- Does My Vacuum Need a HEPA Filter?
- What HEPA Means
- How a HEPA Filter Traps Particles
- True-HEPA Versus HEPA-Type
- People Who Get the Most Benefit From a HEPA-Equipped Vacuum
- Primary Filters Versus Secondary Filters
- Other Types of Filters
- Determining the Efficiency of a HEPA Filter
- The Longevity of HEPA Filters
- Tips for Choosing a Reliable HEPA Vacuum Cleaner
- Other Features to Look for When Shopping for a HEPA Vacuum
- HEPA Vacuum Filter: The Main Benefits
Does My Vacuum Need a HEPA Filter?
Chances are you’ve heard vacuum brands boast that their products have a HEPA filter. With their clear advantages over vacuum bags and standard filter, it’s no wonder why HEPA filters are a hot selling point. However, do you actually need a vacuum cleaner with a HEPA filter? Here’s what you need to know about HEPA filtration.
What HEPA Means
HEPA stands for high-efficiency particulate air. Although they look like any other ordinary filter, HEPA filters trap the vast majority of minute particles the vacuum collects, including dust, dander, and pollen. In fact, they are able to capture 99.97 percent of particles as small as 0.3 microns. For reference, a strand of hair on a human head measures 100 micrometers wide, which measures 300 times wider the aforementioned allergens.
How a HEPA Filter Traps Particles
Whether a HEPA filter is an HVAC unit or a vacuum cleaner, the process in which it keeps contaminants from becoming airborne works in the same manner. This process occurs in four simultaneous steps. There are surface fibers to which many particles cling, which occurs to the majority of contaminants.
Fibers are also embedded deep within the filter, capturing the particles that manage to penetrate the filter’s surface. Sometimes, gas causes the particles to ping around before they too hit the filter’s fibers and become stuck. It’s also possible for allergens to get lodged in between fibers.
True-HEPA Versus HEPA-Type
Other terms you may have come across are HEPA-type or HEPA-style, which are substandard versions of the real deal. Manufacturers often use these filters in place of true-HEPA filters to drive down the retail cost of their vacuum cleaners, and unknowing consumers believe they are getting the benefits that come along with HEPA filtration.
However, this kind of vacuum filter doesn’t pack the punch that a HEPA filter does. At best, a HEPA-type filter only traps 80 to 90 percent of particles, and it can’t capture ultra-small particles like a HEPA filter. In fact, HEPA-type filters can only hold onto particles with a width of 1 micron, allowing a lot of bacteria, dust, and dander to escape into the air.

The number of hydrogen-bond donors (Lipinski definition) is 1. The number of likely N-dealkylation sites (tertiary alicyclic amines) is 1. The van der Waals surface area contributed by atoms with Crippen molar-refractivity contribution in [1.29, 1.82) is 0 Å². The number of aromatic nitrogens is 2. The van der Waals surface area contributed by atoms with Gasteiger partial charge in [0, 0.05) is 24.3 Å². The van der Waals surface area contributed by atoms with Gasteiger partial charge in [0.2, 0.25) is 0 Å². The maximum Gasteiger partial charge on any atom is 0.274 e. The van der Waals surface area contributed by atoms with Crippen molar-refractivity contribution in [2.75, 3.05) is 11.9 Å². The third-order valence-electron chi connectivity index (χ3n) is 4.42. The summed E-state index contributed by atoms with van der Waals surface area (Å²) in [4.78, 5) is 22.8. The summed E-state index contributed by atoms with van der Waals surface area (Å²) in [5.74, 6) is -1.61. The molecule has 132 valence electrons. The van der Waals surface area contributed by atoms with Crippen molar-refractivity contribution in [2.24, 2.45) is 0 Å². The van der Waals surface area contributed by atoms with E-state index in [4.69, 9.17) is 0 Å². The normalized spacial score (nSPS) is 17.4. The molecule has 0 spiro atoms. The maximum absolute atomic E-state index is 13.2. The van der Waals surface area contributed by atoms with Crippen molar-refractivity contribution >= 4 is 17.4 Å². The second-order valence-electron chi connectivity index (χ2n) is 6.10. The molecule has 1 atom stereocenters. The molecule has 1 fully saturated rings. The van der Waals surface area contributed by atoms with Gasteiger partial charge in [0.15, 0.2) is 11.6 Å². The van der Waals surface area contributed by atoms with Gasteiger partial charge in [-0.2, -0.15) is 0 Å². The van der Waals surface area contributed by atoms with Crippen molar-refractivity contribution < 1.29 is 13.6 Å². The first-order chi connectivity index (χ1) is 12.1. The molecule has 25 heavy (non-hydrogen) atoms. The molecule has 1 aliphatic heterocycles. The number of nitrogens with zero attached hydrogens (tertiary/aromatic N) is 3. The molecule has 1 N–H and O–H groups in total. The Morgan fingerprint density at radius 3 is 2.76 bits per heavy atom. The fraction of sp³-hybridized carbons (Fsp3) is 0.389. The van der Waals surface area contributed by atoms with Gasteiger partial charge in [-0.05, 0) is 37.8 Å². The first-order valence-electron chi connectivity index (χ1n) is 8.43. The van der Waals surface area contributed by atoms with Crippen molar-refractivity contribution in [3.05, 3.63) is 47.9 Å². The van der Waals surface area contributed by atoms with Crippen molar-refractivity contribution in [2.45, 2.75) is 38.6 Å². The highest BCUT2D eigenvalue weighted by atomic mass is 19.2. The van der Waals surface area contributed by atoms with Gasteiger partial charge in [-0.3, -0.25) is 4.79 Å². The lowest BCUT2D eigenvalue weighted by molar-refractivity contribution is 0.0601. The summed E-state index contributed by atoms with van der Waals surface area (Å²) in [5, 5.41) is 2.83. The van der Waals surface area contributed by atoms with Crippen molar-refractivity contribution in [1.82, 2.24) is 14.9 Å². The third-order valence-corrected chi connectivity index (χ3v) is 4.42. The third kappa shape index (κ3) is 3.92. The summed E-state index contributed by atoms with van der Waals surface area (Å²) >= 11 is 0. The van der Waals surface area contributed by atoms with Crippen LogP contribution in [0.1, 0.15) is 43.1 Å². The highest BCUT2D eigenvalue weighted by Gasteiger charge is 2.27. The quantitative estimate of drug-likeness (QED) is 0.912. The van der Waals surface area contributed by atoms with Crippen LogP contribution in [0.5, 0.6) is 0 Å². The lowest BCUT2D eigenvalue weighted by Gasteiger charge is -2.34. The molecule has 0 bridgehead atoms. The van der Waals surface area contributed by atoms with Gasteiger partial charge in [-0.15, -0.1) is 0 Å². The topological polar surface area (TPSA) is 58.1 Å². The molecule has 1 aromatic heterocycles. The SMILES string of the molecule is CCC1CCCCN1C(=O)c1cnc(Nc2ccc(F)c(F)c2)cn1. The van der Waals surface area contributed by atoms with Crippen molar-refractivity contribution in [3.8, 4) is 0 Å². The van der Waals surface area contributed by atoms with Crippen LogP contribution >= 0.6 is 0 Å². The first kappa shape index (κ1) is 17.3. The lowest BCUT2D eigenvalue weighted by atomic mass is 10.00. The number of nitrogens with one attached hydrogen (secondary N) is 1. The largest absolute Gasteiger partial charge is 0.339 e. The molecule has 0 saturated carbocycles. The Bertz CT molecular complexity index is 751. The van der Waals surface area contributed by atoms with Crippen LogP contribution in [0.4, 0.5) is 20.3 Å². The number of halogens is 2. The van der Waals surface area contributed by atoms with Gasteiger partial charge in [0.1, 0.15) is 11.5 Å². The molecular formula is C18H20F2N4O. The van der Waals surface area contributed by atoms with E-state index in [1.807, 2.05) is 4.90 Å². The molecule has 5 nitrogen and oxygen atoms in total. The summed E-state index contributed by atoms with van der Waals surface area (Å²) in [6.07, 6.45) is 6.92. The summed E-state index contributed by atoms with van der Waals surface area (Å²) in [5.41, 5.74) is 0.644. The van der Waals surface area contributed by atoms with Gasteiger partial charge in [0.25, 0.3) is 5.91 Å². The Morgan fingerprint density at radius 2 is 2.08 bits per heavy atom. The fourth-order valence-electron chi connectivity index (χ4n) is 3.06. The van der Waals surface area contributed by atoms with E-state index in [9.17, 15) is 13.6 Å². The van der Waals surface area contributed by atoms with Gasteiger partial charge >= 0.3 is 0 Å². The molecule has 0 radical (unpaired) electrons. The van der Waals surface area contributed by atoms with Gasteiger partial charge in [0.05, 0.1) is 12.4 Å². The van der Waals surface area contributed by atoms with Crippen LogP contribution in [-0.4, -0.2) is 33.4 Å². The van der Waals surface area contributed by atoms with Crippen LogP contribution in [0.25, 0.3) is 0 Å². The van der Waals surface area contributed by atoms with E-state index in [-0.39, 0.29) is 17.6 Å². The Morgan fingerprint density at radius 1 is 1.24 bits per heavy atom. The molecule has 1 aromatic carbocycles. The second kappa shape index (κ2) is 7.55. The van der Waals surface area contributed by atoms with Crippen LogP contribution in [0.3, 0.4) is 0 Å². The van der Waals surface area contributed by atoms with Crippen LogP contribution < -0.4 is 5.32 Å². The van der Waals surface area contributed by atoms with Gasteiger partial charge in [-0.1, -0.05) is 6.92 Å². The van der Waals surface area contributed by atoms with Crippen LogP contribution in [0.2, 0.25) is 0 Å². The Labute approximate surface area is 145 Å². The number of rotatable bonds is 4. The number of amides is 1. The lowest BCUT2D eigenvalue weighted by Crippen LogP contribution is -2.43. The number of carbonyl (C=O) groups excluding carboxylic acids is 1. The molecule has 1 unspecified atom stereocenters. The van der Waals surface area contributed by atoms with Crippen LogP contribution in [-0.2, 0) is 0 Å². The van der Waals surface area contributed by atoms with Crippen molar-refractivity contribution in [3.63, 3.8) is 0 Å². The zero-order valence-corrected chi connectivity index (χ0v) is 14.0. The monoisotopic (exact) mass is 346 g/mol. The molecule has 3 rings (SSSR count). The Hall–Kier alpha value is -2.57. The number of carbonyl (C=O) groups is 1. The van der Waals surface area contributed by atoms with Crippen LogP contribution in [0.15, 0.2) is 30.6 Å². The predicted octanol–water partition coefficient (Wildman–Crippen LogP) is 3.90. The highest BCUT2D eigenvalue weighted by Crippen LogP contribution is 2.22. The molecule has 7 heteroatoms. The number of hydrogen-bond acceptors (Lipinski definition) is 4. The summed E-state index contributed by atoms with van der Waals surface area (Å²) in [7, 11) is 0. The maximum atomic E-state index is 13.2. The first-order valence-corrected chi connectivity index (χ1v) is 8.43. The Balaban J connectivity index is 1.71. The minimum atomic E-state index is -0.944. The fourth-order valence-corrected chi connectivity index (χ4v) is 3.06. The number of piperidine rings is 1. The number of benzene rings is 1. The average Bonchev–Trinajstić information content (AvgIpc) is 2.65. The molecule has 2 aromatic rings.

People Who Get the Most Benefit From a HEPA-Equipped Vacuum
With their particle-capturing capabilities, HEPA filters are always a plus when it comes to vacuums. For those who suffer from allergies, asthma, chronic obstructive pulmonary disease or other respiratory illnesses, using a vacuum with a HEPA filter ensures that the particles most likely to trigger their symptoms will be trapped inside of the vacuum cleaner. When used as part of a holistic approach to healthcare, a HEPA vacuum can help keep these conditions under control.
Those who own cats or dogs know that there is no escaping the hair they shed, and the dander that sticks to it. However, HEPA filters are well-adept at trapping dander. In homes that have carpet, allergens can settle deep into the carpet’s fibers where they are constantly kicked up into the air. Vacuums without a HEPA filter may expel particles as large as 50 microns, but vacuums with a genuine HEPA filter can remove smaller particles from a carpet.
You don’t have to own pets or suffer from a respiratory condition to buy a vacuum with a HEPA filter. If you simply want your home to be healthy and keep harmful contaminants out of the air and off your floors, a HEPA vacuum cleaner can help you achieve those goals.
Primary Filters Versus Secondary Filters
It’s common for a vacuum cleaner to contain more than one filter. In a HEPA vacuum, the HEPA filter is usually the main filter. Since the main filter is the first one that allergens pass through, it catches the most particles.
The secondary filter is typically located near the vacuum cleaner’s exhaust outlet or in front of the main filter. This filter may or may not be a HEPA filter. When positioned near the exhaust, it captures loose particles, so they don’t find their way to the air you breathe. A secondary filter also protects the vacuum’s motor and electronic components from dust-related damage. If it’s situated in front of the main filter, it becomes a pre-filter, capturing large particles that might clog the vacuum.
Other Types of Filters
Vacuum cleaner filters come in a variety of styles. Even though the following filters aren’t HEPA filters, it’s important to know the difference between each standard filter, so you know what your money is buying. Some filters are cartridge-style filters, which are usually pleated. These filters are cylindrical and affixed with rubber casings that allow you to easily remove them.